One of President Obama’s favorite rhetorical tics is his consistent effort to decry his critics as trying to force Americans to make a “false choice.” As even liberal Washington Post columnist Ruth Marcus wrote back in 2011, the president used the cliché as a device to skewer his critics on every conceivable topic to the point where she and others begged him to stop lest the phrase lose all meaning. But as anyone who paid attention during the 2012 campaign knows, he ignored her advice and continued to flay Mitt Romney and the Republicans with the same routine. I was reminded of that yesterday when White House spokesperson Jay Carney was guilty of exactly what his boss always used to accuse the GOP of doing. In trying to argue against the effort to toughen sanctions on Iran, Carney claimed that the decision on the question was one in which the U.S. was choosing between war and peace. Decrying the bipartisan push for sanctions, Carney warned, “The American people do not want a march for war.”
Claiming that supporters of sanctions are pushing for war is exactly the sort of inflammatory rhetoric that Carney decries when it comes from the mouths of conservatives on other issues. Speaking in that way poisons the debate as well as further degrades the tone of political discourse. But this attack is not only extreme; it’s also illogical. If those pushing for more sanctions really wanted war, they wouldn’t be bothering with more sanctions. After all, the only point of sanctions is to aid diplomacy. The argument here is not whether one side wants war and the other doesn’t. Nobody wants war with Iran. But if the U.S. fails to put more heat on the Iranians via the only mechanism that exists—economic sanctions that would essentially prevent Iran from continuing to sell oil for money that it uses to fund both its nuclear program and international terrorism—then the choice Washington will face will be one between the use of force or deciding to “contain” an Iran that will ultimately gain nuclear capability.
Carney seems to be operating on the assumption that the deal that Secretary of State John Kerry tried to get the Iranians to sign last weekend in Geneva can actually resolve the issue. But, unfortunately for Kerry, his proposal for loosening sanctions in exchange for an Iranian promise to freeze their enrichment of uranium was so flimsy that even the French were appalled and demanded that it be strengthened. Since Iran is counting on the administration’s hunger for a deal of any sort, they understandably refused to go along and the latest P5+1 talks ended without an agreement.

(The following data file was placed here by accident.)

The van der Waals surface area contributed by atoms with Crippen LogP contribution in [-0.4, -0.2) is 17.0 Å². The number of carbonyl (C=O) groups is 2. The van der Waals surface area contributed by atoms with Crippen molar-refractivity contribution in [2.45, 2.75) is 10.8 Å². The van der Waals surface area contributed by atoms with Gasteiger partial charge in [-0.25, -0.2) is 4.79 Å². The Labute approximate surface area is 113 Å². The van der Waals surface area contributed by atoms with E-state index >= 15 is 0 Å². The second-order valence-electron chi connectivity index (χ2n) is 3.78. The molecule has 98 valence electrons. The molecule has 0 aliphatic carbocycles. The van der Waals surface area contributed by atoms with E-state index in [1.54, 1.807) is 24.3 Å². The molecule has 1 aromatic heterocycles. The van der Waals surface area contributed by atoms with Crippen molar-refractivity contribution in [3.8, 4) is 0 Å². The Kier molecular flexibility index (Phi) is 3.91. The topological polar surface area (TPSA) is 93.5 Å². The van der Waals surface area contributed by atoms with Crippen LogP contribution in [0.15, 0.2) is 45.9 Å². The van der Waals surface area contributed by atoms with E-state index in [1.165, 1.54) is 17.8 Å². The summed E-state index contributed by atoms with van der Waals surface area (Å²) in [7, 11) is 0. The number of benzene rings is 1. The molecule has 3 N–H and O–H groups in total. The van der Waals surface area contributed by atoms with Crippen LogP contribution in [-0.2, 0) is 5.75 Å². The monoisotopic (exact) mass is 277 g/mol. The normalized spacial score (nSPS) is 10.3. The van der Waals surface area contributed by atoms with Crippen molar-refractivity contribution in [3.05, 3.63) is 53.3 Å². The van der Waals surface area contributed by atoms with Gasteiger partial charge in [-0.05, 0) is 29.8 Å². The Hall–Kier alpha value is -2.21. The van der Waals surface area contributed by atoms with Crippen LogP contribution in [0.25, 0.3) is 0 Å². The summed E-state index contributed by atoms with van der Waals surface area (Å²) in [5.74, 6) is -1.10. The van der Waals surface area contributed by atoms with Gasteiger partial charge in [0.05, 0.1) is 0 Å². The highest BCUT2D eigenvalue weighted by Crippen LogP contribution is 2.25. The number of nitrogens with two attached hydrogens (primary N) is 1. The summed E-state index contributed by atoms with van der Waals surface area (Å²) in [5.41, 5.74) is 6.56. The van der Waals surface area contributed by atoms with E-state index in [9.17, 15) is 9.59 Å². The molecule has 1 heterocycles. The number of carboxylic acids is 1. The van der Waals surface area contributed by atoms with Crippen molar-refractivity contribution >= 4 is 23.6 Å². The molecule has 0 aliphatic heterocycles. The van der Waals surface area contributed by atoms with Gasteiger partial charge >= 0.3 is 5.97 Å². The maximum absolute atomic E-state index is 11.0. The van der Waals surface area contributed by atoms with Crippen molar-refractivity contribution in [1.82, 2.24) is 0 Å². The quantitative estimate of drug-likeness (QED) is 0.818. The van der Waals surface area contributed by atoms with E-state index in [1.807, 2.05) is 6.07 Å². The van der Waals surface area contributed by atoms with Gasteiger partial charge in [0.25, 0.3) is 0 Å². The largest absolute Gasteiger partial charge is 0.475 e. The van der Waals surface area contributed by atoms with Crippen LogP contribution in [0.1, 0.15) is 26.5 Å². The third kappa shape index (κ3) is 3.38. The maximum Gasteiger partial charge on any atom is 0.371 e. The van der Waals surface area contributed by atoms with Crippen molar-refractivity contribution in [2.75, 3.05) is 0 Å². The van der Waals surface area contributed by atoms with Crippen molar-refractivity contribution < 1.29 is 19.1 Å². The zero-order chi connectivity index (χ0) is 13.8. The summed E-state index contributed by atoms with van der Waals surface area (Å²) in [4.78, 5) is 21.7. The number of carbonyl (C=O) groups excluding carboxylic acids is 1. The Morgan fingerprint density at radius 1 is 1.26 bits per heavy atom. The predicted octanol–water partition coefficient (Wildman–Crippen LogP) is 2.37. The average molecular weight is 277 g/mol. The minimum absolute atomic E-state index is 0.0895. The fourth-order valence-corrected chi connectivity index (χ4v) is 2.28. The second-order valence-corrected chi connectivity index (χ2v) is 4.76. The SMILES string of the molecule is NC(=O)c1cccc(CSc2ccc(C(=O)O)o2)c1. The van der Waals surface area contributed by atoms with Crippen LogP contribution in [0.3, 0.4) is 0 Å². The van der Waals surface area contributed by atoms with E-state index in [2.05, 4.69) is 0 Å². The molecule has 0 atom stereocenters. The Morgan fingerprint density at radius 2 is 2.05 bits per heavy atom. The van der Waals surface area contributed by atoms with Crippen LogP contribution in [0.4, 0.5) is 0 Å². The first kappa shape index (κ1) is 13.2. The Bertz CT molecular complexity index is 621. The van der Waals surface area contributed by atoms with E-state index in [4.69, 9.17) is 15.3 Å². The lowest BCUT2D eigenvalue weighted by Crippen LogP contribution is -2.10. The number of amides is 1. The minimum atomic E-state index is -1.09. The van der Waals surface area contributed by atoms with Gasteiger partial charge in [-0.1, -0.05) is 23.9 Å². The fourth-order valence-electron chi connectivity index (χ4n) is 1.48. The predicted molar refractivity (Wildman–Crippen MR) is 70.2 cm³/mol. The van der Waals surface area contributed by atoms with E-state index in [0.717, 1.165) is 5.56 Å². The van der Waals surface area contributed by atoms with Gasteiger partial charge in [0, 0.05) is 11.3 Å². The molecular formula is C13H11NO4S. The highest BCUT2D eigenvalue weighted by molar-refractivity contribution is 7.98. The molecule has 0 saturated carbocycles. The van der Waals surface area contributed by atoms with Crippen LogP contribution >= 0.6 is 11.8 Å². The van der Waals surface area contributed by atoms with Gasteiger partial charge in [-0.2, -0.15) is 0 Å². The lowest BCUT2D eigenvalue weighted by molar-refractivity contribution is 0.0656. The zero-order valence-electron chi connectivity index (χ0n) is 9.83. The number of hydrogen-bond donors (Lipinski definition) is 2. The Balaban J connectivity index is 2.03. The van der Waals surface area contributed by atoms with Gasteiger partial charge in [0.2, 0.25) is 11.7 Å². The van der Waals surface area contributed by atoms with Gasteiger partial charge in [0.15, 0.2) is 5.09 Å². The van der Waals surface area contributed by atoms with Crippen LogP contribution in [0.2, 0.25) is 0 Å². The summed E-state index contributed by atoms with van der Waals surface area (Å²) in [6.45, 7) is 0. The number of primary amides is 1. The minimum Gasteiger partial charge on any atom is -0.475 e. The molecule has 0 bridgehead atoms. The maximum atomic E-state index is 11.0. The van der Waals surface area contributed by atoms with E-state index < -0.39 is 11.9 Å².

While Kerry may still be laboring under the delusion that he has the Iranians right where he wants them, the Islamist regime is giving every sign that it will never give up its nuclear ambition and is only stringing the U.S. along in the same manner with which it has conducted diplomacy for the last decade. Clearly, if negotiations are ever to succeed—and it must be conceded that there is reason to doubt Iran will ever relinquish its quest for a weapon—the West needs to raise the stakes rather than starting down the slippery slope of appeasement. The divide here is not between peacemakers and warmongers—Carney’s false choice. Rather, it is between those who are still dedicated to the proposition that Iran must be forced to give up its uranium enrichment altogether as well as its plutonium alternative and those who think the only way out of President Obama’s oft-repeated pledge about stopping Iran requires the U.S. to concede their “right” to enrich and to have a nuclear program that sooner or later will be converted to military use.
Judging by the canvassing of members of the Senate by the press recently, Carney’s argument is not gaining much traction. Support for more sanctions isn’t limited to the president’s usual cast of cardboard villains, i.e. conservative Republicans. Most troubling for the president is the fact that Robert Menendez, the Democratic chair of the Senate Foreign Relations Committee, appears set on pushing through a new sanctions bill. Though some Democrats, like New York’s Chuck Schumer, are wavering, it’s likely that enough votes can be culled from both sides of the aisle to pass it. If so, it’s because members of the Senate like Menendez recall the administration’s arguments two and three years ago against passage of the very same sanctions that it now credits with having brought the Iranians back to the negotiating table. If those sanctions were not a step toward war, why would the new bill—which merely builds upon the existing structure to close the noose around Iran’s oil exports—be any different?
After last week’s fiasco in Geneva, Kerry’s already shaky credibility is in tatters. While it is difficult to place any confidence in the secretary or his negotiating team, if they are to have even a ghost of a chance of convincing Iran to back off, it will only be after the ayatollahs are convinced that the U.S. means business. Unfortunately, everything this administration has done—as opposed to what it has said—in the last five years has led them to think President Obama is a paper tiger. Not only do they not fear the United States, Supreme Leader Grand Ayatollah Ali Khamenei believes he can manipulate the Americans into loosening existing sanctions while leaving in place the Iranian infrastructure that will make it possible for them to evade any agreement and, like the North Koreans, eventually get their bomb anyway. A vote for more sanctions is a message to Iran that this won’t be possible. Despite Kerry’s inept diplomacy and pleadings and Carney’s intemperate advocacy, the Senate should waste no time in sending it.